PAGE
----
During child’s third and fourth years, speech and language skills continue developing at a rapid rate.
They have an easier time understanding less concrete concepts such as colors and shapes. Fully 70-80% of what a four-year-old says is understandable, though there will be some errors with their speech sounds and their grammar. The four-year-old also continues to develop social skills such as initiating conversations, and directing their remarks to specific people.
The following are some key speech and language milestones that you can expect from a child between three and four years of age. Every child develops at a unique pace, though, and your own child may not have all of these skills until the very end of this age range.
If you’re concerned that your child needs help meeting these milestones, make an appointment with a speech-language pathologist at WestField Speech Solutions to determine further action.
- With an understanding of about 1200 words, can follow a simple plot in a children’s storybook.
- Understands grammatical concepts such as prepositions (down, up, top, bottom) and pronouns (him, her, us, them.)
- Understands words for basic colors and shapes, as well as the words used for relatives (grandpa, cousin) and negation (wasn’t, doesn’t, isn’t)
- Responds when you call by name from another room
- Uses about 800 words, including: Plurals (trucks, books); Pronouns (me, you, we); Contractions (don’t, can’t); Basic conjunctions (but) and present tense verbs (“He runs.”)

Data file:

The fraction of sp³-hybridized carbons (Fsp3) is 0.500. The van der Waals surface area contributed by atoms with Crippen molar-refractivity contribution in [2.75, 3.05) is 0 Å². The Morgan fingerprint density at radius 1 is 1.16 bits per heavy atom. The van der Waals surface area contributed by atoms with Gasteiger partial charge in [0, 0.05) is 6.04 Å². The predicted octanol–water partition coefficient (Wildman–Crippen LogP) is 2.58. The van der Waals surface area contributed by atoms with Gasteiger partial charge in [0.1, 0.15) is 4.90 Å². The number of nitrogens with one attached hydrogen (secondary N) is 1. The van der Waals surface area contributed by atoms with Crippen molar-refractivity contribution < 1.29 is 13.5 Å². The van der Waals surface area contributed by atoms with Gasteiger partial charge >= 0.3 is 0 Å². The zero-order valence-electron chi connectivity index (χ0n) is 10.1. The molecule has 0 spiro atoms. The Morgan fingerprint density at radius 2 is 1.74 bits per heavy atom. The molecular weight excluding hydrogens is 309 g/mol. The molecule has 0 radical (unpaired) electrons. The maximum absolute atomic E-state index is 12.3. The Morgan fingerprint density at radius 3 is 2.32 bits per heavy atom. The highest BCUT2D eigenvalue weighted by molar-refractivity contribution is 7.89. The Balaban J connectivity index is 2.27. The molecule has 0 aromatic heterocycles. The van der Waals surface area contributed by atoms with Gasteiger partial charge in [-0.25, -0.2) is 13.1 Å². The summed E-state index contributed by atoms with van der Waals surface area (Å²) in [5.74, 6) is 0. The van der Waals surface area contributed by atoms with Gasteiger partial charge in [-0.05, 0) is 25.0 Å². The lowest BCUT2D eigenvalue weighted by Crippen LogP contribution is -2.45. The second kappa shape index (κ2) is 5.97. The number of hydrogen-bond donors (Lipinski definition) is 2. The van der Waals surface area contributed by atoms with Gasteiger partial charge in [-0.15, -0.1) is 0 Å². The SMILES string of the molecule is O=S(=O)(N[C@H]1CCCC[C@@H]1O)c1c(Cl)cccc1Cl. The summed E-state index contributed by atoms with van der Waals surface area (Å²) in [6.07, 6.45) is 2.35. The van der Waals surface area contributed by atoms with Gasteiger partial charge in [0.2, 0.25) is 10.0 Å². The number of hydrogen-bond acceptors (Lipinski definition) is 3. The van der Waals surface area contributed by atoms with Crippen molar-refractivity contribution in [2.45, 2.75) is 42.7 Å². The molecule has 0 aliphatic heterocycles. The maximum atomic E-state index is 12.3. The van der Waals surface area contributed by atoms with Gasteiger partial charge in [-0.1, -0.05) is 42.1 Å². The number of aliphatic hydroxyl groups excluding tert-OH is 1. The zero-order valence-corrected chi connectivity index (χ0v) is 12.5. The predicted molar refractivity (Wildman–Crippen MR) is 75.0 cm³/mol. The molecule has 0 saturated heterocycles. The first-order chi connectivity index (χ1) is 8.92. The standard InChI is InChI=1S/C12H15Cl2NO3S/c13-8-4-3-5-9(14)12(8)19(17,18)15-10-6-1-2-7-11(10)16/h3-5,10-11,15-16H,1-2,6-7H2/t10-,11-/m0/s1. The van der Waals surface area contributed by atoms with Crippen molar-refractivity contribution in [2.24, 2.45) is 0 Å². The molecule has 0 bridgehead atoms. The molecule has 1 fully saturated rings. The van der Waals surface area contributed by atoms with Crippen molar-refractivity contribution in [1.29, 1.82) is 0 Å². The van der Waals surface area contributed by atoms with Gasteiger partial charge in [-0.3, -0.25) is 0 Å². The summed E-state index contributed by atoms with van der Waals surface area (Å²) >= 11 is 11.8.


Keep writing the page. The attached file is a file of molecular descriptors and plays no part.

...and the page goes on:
- Uses an average of four words in a sentence, and four sentences at a time, with a few basic grammatical errors. Can talk about what happened during the day, and ask questions (often repetitively.)
- Speaks clearly 70-80% of the time, with less frequent stutters. Words will generally sound correct, but there will still be mistakes with the more difficult speech sounds (such as s, l, r, j, v, and z.) and consonant blends (bl, fr, cr)
- Starts using basic rhymes (me, see), and can use pictures to aid in telling simple stories.
- Initiates conversations, uses eye contact more consistently while talking, and will direct comments or observations to particular people.
- Will engage in a single activity for 10-15 minutes on their own (generally involving motor-based play or building), but will also participate in activities with and imitate their peers.